The USTR argued in a report that the US had “erred in supporting China’s entry into the WTO on terms that have proven to be ineffective in securing China’s embrace of an open, market-oriented trade regime.” It’s wrong to judge historical events on the basis of the bad outcomes that followed. It was the best option at the time. To strengthen the US-led global trading system and win China’s support for President George W. Bush’s war on terror after the 9/11 attack in 2001, letting China join the WTO in 2001 after 15 years negotiation was the best policy. Most OECD countries supported China’s accession at the time. What's more, according to research done by Philip Levy, former Senior Economist for Trade for President George Bush’s Council of Economic Advisers and as a member of Secretary of State Condoleezza Rice’s Policy Planning Staff, the US benefited a lot from China’s accession to the WTO. In the wake of China’s WTO accession, US GDP per cpita, adjusted for inflation, grew from $44,400 in the fourth quarter of 2001 to $52,800 in the fourth quarter of 2017, an increase of roughly 19%. Over the same period, inflation-adjusted manufacturing sector output in the US rose by more than 15%.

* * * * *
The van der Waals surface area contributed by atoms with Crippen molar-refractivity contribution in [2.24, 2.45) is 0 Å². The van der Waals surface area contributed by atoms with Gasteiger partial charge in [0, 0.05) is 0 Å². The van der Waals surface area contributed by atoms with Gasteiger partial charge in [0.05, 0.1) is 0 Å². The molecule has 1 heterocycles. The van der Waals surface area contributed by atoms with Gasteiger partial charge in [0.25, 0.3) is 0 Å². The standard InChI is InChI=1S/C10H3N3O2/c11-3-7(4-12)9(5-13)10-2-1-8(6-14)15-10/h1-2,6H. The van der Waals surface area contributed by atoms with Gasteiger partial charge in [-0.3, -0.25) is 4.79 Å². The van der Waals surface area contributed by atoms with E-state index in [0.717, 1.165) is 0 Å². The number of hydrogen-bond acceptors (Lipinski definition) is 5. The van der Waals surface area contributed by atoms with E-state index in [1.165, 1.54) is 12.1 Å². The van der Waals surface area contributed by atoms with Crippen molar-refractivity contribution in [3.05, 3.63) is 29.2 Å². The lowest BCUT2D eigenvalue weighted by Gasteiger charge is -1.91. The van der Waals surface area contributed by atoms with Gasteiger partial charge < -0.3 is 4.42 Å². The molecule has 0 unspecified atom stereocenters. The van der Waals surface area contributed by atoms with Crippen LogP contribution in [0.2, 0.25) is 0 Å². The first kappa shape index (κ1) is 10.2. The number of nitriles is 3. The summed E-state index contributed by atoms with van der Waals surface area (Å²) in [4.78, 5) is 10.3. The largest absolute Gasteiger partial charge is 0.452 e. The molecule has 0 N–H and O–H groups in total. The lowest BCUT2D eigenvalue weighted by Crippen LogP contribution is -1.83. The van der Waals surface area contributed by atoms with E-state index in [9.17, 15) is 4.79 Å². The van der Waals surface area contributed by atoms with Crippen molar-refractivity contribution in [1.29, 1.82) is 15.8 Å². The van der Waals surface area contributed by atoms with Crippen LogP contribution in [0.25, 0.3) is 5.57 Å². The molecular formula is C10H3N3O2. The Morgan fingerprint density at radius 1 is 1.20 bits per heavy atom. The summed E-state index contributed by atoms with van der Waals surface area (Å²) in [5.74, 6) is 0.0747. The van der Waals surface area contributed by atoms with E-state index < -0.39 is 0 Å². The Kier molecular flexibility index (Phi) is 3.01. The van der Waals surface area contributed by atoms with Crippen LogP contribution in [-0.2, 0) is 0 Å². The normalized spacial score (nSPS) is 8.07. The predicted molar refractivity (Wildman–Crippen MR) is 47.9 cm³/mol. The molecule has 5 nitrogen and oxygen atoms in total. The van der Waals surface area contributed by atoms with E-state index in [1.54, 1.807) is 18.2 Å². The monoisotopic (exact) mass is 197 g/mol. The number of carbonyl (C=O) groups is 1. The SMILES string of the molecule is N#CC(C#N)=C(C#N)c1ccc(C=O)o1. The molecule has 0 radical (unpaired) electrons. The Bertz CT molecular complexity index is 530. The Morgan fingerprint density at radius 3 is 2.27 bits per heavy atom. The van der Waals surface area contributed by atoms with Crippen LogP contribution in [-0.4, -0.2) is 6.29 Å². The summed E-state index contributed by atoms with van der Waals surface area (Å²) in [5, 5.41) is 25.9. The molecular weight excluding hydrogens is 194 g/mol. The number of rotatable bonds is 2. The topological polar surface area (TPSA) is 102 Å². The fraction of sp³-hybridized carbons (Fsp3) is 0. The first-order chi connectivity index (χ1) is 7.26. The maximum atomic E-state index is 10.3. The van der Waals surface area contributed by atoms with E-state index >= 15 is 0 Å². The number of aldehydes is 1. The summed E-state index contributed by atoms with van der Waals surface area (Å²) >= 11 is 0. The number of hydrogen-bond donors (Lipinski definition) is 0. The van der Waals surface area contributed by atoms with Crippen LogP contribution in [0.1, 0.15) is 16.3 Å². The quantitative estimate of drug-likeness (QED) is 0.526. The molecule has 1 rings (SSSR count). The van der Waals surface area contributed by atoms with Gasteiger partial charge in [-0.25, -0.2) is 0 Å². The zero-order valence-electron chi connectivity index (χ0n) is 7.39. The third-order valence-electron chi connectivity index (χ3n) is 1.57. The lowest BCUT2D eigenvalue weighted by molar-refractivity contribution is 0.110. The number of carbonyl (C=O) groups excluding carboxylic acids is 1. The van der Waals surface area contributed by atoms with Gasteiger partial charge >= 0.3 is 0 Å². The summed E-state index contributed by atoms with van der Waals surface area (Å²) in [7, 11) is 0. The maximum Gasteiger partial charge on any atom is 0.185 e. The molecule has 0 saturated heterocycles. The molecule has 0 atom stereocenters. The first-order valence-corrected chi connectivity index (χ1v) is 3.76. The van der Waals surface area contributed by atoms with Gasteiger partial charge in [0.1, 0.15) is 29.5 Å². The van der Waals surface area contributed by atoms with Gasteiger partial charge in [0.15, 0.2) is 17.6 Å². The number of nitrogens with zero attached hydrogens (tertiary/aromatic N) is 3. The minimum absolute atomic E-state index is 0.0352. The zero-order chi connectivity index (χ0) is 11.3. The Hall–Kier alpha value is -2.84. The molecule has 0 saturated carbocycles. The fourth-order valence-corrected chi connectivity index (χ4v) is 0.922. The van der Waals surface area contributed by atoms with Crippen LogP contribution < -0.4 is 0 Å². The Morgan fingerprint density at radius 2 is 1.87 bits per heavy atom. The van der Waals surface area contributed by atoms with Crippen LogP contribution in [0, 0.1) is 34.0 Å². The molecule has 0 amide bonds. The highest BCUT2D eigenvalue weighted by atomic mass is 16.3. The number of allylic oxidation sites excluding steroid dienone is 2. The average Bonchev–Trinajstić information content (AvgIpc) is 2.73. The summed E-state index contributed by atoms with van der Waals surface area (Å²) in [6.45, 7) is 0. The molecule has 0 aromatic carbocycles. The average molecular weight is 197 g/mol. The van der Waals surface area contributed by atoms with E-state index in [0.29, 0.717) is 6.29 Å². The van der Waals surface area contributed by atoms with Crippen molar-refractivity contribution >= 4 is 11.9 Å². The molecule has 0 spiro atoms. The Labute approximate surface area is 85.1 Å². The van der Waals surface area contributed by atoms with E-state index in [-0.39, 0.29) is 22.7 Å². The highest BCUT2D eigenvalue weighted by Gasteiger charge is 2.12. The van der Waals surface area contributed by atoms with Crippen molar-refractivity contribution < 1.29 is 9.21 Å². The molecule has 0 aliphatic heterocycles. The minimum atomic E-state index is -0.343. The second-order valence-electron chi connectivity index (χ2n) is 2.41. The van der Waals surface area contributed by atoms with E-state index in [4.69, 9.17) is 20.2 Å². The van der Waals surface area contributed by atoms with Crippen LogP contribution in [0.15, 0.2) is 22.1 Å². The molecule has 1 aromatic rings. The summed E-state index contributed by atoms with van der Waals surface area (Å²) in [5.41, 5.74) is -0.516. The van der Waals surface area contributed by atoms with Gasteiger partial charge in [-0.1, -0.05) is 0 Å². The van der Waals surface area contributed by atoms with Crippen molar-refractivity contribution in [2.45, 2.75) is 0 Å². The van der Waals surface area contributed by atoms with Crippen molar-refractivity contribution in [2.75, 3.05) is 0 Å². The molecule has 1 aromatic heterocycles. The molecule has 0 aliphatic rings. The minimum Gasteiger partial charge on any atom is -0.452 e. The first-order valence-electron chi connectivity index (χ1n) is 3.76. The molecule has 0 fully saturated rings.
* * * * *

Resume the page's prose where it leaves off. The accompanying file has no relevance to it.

As to the misconception of China as a free rider of the world economic system, the US itself is the true free rider.

The US set up current world institutions, but it lets other countries pay its dues. Before it withdrew from UNESCO, the US owed $542 million in dues from 2011. The US also owes the UN $896 million. More than that, the US refused to pay over 25% of UN peacekeeping costs in 2018.

Adam Posen, President of the Peterson Institute for International Economics, warns that the US has been given a pass on many responsibilities because it leads the system and other countries are willing to ignore a certain amount of hypocrisy. But at some point, if the US goes too far, from occasional free-riding to ostentatiously violating the rules, the US-led system will be imperiled.